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President-elect Donald Trump turned in perhaps the most surprising presidential upset since Truman beat Dewey—and the financial markets are going wild.
Much of the commentary and analysis that follows Trump's astounding victory will focus on the 800-point decline in futures trading, bond yields dropping to 1.72%, and gold's 4% increase in the hours after polls closed Tuesday night. The scene was reminiscent of the goings-on following Britain's unexpected vote this summer to leave the European Union, and China's poor economic reports to start the year. The smart money believes he'll be bad for business.
“The markets are reacting this way not only because Trump is perceived to be wanting to stir up the status quo, but also because he has some controversial protectionist policies that could impede sustainable global economic growth," says Nigel Green, founder and CEO of deVere Group.
Trump, though, is a long way from erecting a Mexican-paid wall, tearing up free-trade agreements like NAFTA, or imposing his economic agenda, which includes unprecedented tax cuts, especially for the nation's most well-off. So the effects of his policies, one way or another, are still yet to be seen or tallied.
You'd do well to ignore the terrible financial news blaring on the television screen today. Stocks did endure their worst start to the year ever in 2016 thanks to poor growth in China and low oil prices, and crumbled again after the "Brexit" vote. But then they bounced back. So far this year (before Wednesday's returns), the S&P 500 has gained nearly 6%. If you sold on the dips, you missed out on the rebound.
Donald Trump's biggest concern, then, shouldn't be fickle markets reacting to unexpected events, but rather long-term economic trends that will likely blight his four-year term and challenge his ability to deliver real change to the types of voters that sent him to the White House.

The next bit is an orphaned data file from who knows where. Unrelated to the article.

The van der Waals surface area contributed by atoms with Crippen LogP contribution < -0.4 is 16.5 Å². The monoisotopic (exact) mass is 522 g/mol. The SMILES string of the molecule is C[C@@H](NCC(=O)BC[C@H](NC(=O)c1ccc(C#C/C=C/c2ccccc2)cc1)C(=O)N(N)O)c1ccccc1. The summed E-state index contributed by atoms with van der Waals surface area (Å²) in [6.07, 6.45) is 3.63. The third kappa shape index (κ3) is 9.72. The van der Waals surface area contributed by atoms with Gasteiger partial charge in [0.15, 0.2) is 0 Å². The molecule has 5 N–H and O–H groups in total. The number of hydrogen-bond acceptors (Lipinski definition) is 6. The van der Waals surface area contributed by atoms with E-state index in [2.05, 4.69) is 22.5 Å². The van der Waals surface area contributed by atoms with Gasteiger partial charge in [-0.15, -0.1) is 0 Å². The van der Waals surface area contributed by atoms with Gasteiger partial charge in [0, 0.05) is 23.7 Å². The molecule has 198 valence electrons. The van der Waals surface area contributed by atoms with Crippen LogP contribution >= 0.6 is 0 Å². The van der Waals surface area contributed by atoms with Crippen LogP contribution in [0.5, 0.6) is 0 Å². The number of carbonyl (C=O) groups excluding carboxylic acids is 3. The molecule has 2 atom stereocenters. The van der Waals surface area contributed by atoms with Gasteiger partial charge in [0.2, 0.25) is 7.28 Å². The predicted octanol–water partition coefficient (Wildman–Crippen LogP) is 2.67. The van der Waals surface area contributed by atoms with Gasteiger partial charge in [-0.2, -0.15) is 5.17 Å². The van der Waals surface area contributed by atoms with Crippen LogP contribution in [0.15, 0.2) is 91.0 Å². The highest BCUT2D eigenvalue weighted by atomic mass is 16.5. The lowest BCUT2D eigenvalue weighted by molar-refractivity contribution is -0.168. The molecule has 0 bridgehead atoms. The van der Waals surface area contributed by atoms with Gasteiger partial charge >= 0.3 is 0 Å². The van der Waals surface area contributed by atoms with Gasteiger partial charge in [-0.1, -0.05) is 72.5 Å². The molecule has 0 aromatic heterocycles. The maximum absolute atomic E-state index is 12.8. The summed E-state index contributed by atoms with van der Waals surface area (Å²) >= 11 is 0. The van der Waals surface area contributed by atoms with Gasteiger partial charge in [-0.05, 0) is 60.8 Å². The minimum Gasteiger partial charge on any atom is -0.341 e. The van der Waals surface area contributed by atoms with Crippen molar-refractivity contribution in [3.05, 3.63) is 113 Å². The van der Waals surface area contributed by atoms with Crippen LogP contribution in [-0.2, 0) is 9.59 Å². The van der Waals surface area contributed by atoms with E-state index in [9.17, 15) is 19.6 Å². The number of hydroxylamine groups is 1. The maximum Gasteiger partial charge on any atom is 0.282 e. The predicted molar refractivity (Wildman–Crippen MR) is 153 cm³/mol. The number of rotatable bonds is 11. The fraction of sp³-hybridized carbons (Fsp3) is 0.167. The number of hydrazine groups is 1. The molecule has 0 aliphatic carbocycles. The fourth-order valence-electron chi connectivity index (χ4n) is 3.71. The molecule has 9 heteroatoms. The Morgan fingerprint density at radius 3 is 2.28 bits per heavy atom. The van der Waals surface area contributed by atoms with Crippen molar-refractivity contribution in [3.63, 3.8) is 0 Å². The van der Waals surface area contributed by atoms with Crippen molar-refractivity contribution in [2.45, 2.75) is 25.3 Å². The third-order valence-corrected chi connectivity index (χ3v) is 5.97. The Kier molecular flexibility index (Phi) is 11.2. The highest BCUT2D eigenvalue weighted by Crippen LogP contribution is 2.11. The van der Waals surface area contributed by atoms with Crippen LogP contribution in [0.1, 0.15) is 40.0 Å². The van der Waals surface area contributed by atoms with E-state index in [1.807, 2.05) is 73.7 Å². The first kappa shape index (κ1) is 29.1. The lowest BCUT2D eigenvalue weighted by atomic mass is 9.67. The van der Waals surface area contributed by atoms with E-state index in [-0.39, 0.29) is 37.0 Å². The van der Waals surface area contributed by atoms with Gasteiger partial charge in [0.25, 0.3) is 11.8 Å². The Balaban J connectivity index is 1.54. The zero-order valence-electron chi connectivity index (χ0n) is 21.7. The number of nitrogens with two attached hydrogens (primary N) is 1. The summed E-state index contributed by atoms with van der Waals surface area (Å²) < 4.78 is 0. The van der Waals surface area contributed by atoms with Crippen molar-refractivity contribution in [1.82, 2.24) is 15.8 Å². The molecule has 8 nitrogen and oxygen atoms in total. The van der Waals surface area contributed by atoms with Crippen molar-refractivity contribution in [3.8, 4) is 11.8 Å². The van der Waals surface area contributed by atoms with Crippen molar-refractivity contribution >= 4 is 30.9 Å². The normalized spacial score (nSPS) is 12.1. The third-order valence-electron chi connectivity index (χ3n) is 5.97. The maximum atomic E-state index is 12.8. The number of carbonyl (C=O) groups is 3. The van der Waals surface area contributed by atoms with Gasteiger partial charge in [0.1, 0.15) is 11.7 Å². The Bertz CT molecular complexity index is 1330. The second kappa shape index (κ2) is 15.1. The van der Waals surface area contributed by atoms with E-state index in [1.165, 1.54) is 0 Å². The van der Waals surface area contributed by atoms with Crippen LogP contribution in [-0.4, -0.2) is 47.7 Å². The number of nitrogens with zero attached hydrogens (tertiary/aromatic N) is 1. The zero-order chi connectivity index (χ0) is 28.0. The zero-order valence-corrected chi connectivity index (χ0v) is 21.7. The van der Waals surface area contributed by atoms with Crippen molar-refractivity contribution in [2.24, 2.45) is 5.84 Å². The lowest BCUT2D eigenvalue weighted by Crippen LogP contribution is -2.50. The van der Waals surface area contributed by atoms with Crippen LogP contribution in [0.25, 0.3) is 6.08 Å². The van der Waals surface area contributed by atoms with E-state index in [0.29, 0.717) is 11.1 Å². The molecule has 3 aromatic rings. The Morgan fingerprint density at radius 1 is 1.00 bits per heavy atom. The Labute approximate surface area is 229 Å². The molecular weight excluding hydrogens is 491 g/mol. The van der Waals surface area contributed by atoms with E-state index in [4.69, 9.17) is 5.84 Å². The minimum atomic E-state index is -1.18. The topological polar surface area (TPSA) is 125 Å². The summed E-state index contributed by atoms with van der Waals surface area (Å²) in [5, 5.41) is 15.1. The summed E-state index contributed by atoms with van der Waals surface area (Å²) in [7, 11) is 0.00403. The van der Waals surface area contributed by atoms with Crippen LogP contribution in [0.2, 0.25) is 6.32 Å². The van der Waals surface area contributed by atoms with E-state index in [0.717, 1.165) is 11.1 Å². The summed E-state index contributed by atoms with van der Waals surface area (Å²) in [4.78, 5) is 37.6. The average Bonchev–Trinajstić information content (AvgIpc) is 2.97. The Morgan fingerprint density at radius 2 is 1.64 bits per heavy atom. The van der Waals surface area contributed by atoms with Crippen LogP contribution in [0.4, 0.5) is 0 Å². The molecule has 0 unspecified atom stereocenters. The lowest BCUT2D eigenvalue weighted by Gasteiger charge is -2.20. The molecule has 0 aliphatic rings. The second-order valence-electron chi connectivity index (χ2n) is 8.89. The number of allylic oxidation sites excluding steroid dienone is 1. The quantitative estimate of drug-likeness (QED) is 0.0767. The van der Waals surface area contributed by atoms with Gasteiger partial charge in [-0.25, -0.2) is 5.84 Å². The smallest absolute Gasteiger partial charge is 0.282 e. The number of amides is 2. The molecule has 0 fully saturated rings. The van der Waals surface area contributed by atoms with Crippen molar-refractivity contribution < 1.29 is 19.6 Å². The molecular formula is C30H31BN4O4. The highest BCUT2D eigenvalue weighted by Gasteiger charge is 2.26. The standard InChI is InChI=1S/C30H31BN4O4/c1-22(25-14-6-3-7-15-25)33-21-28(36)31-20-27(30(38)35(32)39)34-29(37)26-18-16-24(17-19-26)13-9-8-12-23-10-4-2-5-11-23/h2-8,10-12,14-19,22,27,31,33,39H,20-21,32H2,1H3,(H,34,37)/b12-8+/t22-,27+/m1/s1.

In the 150 years following the Civil War, the average economic expansion lasted a little more than three years. In the post-World War II era, it's been about five years. We're now 90 months, or seven and a half years, into the current upturn. That means that Trump will likely face a recession sometime during his term.
And how will he confront that downturn? Congress will be held by Republicans but led in part by House Speaker and fiscal conservative Paul Ryan, who generally opposes federal spending. Will the new president be able to convince Congressional leaders to act in response to negative economic growth?
Another concern rests with the Federal Reserve. Trump, who has claimed—falsely—that Fed Chair Janet Yellen kept short-term borrowing rates at historic lows to help Democrats retain power, might look to the central bank to help lift the economy out of a ditch. The Fed, before Trump's election, was expected to raise interest rates slightly next month.
But borrowing rates are just a hair above zero, which means that Yellen and Co. will have little room to stimulate the economy should they need to. And given the Fed's $4 trillion balance sheet, there may be little appetite for unconventional bond-buying programs, such as quantitative easing.
President Obama was elected in the midst of the worst financial crisis since the Great Depression, and the economy spent the next eight years slowly recovering. Trump, on the other hand, may have to address an economic reversal.
How he responds, as joblessness rises and wages stagnate or decline, will likely determine whether he's elected for a second time.